EDMONTON, ALTA.: March 5, 2010 -- Anna Estero pours a coffee at the downtown Edmonton Tim Horton's . Tim Horton's has announced a major expansion in Canada and U.S. on March 5, 2010 . (Greg Southam/EDMONTON JOURNAL)

Joseph Brean reports in the National Post that Tim Hortons has won a major legal battle against franchise owners, now that a judge has tossed out a proposed $2-billion class-action lawsuit over the price of doughnuts.   Tim Hortons franchisees benefit from an iconic national brand, and with such high profits from coffee sales, they should accept lower margins on food, according to the decision by Justice George Strathy of Ontario Superior Court.

“The fact of the matter is that under the Tim Hortons system, the franchisees are given the licence to sell Tim Hortons trademarked coffee — a brand that is about as iconic as there is in Canada,” the judge wrote.   “What matters, at the end of the day, is whether the franchisee makes sufficient profit overall to justify his or her investment and to remain in the business. The suggestion by the plaintiffs that [Tim Hortons] has an obligation to price every menu item so that they can make a profit on that particular item is not supported by the contract, by the law or by common sense.”   At the heart of the case, which began in 2008, is what the judge describes as the “Always Fresh Conversion,” a shift from fresh baking in each store to a system of industrial par baking and flash freezing at a centralized plant in Brantford, Ont., followed by reheating in specially designed ovens.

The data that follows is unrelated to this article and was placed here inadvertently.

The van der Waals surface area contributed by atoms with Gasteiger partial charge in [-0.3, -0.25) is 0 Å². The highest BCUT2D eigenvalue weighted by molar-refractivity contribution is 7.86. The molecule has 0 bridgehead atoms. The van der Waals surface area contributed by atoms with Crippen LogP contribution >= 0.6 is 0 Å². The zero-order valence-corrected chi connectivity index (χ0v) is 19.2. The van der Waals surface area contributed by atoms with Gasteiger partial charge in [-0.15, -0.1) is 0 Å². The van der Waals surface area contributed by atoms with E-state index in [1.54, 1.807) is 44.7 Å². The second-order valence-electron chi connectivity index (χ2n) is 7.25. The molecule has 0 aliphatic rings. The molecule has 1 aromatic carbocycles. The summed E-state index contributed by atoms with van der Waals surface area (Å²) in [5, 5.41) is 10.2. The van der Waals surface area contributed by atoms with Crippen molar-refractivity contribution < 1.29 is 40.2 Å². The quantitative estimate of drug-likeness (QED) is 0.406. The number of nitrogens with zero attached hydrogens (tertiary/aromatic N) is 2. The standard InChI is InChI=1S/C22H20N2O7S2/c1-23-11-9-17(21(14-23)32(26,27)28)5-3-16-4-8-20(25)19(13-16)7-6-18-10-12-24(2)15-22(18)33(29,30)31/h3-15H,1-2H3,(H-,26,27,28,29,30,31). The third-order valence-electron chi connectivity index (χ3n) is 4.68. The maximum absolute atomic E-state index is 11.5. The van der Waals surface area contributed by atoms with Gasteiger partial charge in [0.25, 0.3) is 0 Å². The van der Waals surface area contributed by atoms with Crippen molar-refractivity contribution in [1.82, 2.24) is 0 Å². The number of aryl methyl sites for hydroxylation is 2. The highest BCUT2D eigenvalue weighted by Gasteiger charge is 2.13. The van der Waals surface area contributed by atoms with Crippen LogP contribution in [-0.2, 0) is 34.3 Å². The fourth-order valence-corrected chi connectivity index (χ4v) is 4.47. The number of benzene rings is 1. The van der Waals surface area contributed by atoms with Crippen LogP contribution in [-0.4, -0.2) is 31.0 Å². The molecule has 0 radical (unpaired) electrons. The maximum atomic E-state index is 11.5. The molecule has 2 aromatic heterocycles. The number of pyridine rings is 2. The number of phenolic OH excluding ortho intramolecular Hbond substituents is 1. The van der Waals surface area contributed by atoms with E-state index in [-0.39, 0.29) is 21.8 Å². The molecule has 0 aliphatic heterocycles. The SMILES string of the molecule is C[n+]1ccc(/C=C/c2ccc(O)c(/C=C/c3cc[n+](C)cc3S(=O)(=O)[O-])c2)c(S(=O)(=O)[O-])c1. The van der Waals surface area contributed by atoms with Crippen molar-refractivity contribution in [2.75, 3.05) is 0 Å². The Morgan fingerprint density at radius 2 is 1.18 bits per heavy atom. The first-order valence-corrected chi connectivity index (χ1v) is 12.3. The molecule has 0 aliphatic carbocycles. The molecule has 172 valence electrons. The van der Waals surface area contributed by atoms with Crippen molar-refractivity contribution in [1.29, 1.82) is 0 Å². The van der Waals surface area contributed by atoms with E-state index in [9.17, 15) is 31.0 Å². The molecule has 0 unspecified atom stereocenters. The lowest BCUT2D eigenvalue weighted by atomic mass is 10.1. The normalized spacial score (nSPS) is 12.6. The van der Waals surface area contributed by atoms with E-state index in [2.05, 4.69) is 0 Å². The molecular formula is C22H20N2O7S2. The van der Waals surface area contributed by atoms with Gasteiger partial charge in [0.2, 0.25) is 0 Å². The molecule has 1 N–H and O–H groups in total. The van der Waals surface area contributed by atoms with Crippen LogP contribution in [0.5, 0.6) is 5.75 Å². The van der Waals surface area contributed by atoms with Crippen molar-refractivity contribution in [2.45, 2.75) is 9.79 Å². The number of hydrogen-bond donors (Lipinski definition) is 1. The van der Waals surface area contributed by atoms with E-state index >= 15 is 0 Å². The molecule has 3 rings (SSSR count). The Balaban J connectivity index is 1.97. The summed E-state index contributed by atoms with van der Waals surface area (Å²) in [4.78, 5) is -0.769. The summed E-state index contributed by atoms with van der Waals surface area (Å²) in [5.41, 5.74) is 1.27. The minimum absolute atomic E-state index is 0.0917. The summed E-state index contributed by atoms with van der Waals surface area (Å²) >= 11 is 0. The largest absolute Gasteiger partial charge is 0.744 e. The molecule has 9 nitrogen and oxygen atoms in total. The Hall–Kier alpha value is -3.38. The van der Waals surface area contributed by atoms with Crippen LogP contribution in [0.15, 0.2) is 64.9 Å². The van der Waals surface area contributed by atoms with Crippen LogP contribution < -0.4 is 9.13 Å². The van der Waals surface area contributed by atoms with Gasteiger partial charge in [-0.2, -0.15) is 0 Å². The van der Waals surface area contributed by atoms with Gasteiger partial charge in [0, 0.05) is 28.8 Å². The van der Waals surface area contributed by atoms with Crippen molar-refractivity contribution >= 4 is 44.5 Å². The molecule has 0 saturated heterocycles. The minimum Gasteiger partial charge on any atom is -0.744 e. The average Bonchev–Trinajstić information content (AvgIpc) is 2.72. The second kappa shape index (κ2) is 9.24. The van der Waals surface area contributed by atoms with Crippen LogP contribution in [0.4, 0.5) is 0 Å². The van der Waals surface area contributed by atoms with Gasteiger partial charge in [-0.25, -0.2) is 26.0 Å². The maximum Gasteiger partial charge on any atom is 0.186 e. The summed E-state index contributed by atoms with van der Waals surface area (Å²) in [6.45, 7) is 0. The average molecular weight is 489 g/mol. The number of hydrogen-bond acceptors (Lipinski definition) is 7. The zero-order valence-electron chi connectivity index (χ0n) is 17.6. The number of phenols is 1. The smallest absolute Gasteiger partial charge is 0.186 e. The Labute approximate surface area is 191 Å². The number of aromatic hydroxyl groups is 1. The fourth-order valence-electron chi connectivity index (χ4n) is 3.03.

To say this shift was controversial is an understatement, like saying Canadians are fond of Tim Hortons. The truth is they are patriotically loyal to it, and the switch to frozen doughnuts and muffins was seen as a major corporate risk, and it was the subject of intensive consultation with franchisees.

Read more at: National Post

Related Reading at DDIFO.org: Tim Horton’s Ruling may be a Cautionary Tale for Dunkin’ Donuts Franchise Owners